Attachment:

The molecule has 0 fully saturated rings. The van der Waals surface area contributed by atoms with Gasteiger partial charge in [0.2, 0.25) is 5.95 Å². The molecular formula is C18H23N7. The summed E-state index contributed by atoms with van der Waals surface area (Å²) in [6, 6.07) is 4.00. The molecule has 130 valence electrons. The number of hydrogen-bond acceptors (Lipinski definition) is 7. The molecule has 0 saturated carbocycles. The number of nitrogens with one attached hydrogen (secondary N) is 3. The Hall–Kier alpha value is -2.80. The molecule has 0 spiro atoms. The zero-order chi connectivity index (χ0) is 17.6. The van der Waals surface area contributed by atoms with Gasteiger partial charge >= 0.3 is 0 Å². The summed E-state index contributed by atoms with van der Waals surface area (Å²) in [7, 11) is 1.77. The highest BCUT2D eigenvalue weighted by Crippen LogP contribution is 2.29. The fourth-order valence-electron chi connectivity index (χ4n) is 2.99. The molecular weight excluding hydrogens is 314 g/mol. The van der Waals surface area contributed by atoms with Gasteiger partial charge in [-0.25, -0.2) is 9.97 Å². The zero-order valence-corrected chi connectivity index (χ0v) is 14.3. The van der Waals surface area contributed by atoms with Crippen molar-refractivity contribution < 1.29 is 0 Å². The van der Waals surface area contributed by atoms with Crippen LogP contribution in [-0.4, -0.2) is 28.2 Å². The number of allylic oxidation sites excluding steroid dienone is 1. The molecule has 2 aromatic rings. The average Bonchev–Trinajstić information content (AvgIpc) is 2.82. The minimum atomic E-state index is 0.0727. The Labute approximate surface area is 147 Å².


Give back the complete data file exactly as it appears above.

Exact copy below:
The molecule has 0 fully saturated rings. The van der Waals surface area contributed by atoms with Gasteiger partial charge in [0.2, 0.25) is 5.95 Å². The molecular formula is C18H23N7. The summed E-state index contributed by atoms with van der Waals surface area (Å²) in [6, 6.07) is 4.00. The molecule has 130 valence electrons. The number of hydrogen-bond acceptors (Lipinski definition) is 7. The molecule has 0 saturated carbocycles. The number of nitrogens with one attached hydrogen (secondary N) is 3. The Hall–Kier alpha value is -2.80. The molecule has 0 spiro atoms. The zero-order chi connectivity index (χ0) is 17.6. The van der Waals surface area contributed by atoms with Gasteiger partial charge >= 0.3 is 0 Å². The summed E-state index contributed by atoms with van der Waals surface area (Å²) in [7, 11) is 1.77. The highest BCUT2D eigenvalue weighted by Crippen LogP contribution is 2.29. The fourth-order valence-electron chi connectivity index (χ4n) is 2.99. The molecular weight excluding hydrogens is 314 g/mol. The van der Waals surface area contributed by atoms with Gasteiger partial charge in [-0.25, -0.2) is 9.97 Å². The zero-order valence-corrected chi connectivity index (χ0v) is 14.3. The van der Waals surface area contributed by atoms with Crippen molar-refractivity contribution < 1.29 is 0 Å². The van der Waals surface area contributed by atoms with Crippen LogP contribution in [-0.4, -0.2) is 28.2 Å². The number of allylic oxidation sites excluding steroid dienone is 1. The molecule has 2 aromatic rings. The average Bonchev–Trinajstić information content (AvgIpc) is 2.82. The minimum atomic E-state index is 0.0727. The Labute approximate surface area is 147 Å².